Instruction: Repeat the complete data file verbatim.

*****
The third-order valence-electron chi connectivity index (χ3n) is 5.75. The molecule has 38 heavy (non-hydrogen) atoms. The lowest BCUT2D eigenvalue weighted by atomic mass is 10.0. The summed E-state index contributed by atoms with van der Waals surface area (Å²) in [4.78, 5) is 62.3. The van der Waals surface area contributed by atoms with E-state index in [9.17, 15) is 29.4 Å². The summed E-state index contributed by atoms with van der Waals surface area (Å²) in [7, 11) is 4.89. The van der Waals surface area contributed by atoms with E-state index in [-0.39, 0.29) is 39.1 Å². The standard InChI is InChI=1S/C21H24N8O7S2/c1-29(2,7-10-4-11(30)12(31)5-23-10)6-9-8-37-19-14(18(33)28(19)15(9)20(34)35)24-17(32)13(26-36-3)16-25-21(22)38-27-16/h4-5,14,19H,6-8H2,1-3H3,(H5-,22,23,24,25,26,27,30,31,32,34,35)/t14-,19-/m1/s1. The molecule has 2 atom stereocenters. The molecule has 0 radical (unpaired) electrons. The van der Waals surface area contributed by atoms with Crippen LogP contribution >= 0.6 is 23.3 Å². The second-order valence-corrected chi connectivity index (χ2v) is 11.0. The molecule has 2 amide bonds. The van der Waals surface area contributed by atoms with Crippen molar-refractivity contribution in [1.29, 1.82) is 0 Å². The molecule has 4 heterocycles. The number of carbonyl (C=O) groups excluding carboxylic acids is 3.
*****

The third-order valence-electron chi connectivity index (χ3n) is 5.75. The molecule has 38 heavy (non-hydrogen) atoms. The lowest BCUT2D eigenvalue weighted by atomic mass is 10.0. The summed E-state index contributed by atoms with van der Waals surface area (Å²) in [4.78, 5) is 62.3. The van der Waals surface area contributed by atoms with E-state index in [9.17, 15) is 29.4 Å². The summed E-state index contributed by atoms with van der Waals surface area (Å²) in [7, 11) is 4.89. The van der Waals surface area contributed by atoms with E-state index in [-0.39, 0.29) is 39.1 Å². The standard InChI is InChI=1S/C21H24N8O7S2/c1-29(2,7-10-4-11(30)12(31)5-23-10)6-9-8-37-19-14(18(33)28(19)15(9)20(34)35)24-17(32)13(26-36-3)16-25-21(22)38-27-16/h4-5,14,19H,6-8H2,1-3H3,(H5-,22,23,24,25,26,27,30,31,32,34,35)/t14-,19-/m1/s1. The molecule has 2 atom stereocenters. The molecule has 0 radical (unpaired) electrons. The van der Waals surface area contributed by atoms with Crippen LogP contribution >= 0.6 is 23.3 Å². The second-order valence-corrected chi connectivity index (χ2v) is 11.0. The molecule has 2 amide bonds. The van der Waals surface area contributed by atoms with Crippen molar-refractivity contribution in [1.29, 1.82) is 0 Å². The molecule has 4 heterocycles. The number of carbonyl (C=O) groups excluding carboxylic acids is 3.